“It is Really Hard Living In Guyana,” Says This Young Guyanese Woman

Feb 17, 2015
1 min read

What is life like in Guyana on an average day for the ordinary Guyanese? Can you confidently say that you are making ends meet?

These are some of the questions for people living in Guyana. Based on what my Guyanese friends tell me, life is hard in Guyana, that is for the ordinary Guyanese. But my Guyanese friends don’t live in Guyana and therefore it is hard to think that they really know what life is like in Guyana.

In this video interview, a young Guyanese woman talks about life in Guyana. She touched on various issues, including the struggles to make ends meet, racial differences, and social issues.


Perhaps my Guyanese readers could help me understand, the real Guyana. I mean the real Guyana where ordinary Guyanese go to work, expect a decent wage and a decent quality of life. I am not doubting this young woman’s sincerity but- is life that bad in Guyana?

  1. Guyana is very poor and ranks 164 out of 228 nations in human development.
  2. There are multiple ethnic groups in Guyana. In 2013, over 7,000 people emigrated. Many people leave Guyana because of a lack of jobs. Some people felt that the previous President, David Granger favored his own ethnicity over others.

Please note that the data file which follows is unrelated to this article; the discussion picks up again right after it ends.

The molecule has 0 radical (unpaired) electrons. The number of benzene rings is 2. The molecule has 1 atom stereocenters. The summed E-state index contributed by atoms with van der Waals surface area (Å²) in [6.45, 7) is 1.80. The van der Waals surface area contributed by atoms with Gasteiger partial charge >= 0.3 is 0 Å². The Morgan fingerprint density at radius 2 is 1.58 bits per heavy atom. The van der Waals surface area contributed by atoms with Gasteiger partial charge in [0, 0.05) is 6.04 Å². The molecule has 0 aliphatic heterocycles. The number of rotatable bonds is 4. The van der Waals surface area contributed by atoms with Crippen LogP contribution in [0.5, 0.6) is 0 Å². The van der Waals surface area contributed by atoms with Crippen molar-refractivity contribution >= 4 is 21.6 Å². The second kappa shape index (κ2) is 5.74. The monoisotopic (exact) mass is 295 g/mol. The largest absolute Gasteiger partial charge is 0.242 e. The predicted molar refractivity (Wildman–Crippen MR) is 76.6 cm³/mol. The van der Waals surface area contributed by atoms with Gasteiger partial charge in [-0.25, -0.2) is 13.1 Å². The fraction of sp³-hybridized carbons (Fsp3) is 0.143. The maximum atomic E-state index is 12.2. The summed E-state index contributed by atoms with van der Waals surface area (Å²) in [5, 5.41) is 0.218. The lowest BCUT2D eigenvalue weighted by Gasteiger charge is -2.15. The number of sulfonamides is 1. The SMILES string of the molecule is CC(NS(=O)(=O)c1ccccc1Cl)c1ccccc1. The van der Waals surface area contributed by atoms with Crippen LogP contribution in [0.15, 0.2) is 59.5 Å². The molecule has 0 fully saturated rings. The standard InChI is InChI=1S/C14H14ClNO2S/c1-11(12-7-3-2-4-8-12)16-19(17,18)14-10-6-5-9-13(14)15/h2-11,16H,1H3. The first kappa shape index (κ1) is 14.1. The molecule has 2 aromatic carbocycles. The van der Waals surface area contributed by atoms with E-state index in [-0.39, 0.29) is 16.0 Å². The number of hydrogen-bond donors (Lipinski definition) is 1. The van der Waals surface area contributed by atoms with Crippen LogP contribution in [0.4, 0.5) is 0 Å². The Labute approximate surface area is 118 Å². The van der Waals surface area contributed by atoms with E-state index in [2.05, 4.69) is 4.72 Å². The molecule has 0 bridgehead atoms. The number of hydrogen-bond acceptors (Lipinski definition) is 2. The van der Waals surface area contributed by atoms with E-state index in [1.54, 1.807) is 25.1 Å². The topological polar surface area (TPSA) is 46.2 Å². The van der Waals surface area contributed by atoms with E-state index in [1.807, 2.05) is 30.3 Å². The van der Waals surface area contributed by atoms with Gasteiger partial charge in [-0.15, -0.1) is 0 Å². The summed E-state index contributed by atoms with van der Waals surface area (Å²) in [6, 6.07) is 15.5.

3. In 2017, Guyana’s unemployment rate was 12 percent. Many young Guyanese people are moving to large cities such as New York to secure work. In order to combat this, President Granger has raised funds to improve the national public university and increased teachers’ salaries.
  4. Oil revenues from Guyana’s newfound oil should greatly improve the economy. Predictions determine that the overall economy should grow by 86 percent by 2020. The oil revenues should reach $631 million by the year 2024, according to the International Monetary Fund. Guyana has made a commitment to the Green State Development Strategy to improve the lives of all ethnicities.
  5. The country wants to transition to nearly 100 percent renewable and clean energy sources for generating electricity by 2040. It hopes to create quality education, social protection, and low carbon development that is resilient. It also wants to implement more environmentally friendly practices.
  6. Tourism is Guyana’s second-largest export sector. In 2018 alone, tourism led to the creation of 22,000 jobs. The Ministry of Business in Guyana predicts that tourism and travel will make up nearly 8 percent

Read about this woman who is transforming lives in her community.

Tisha Ricketts

Born and raised in Freeport Bahamas, I am a lover of Caribbean life and all things equal. I believe that someday, the Caribbean will come together as one nation

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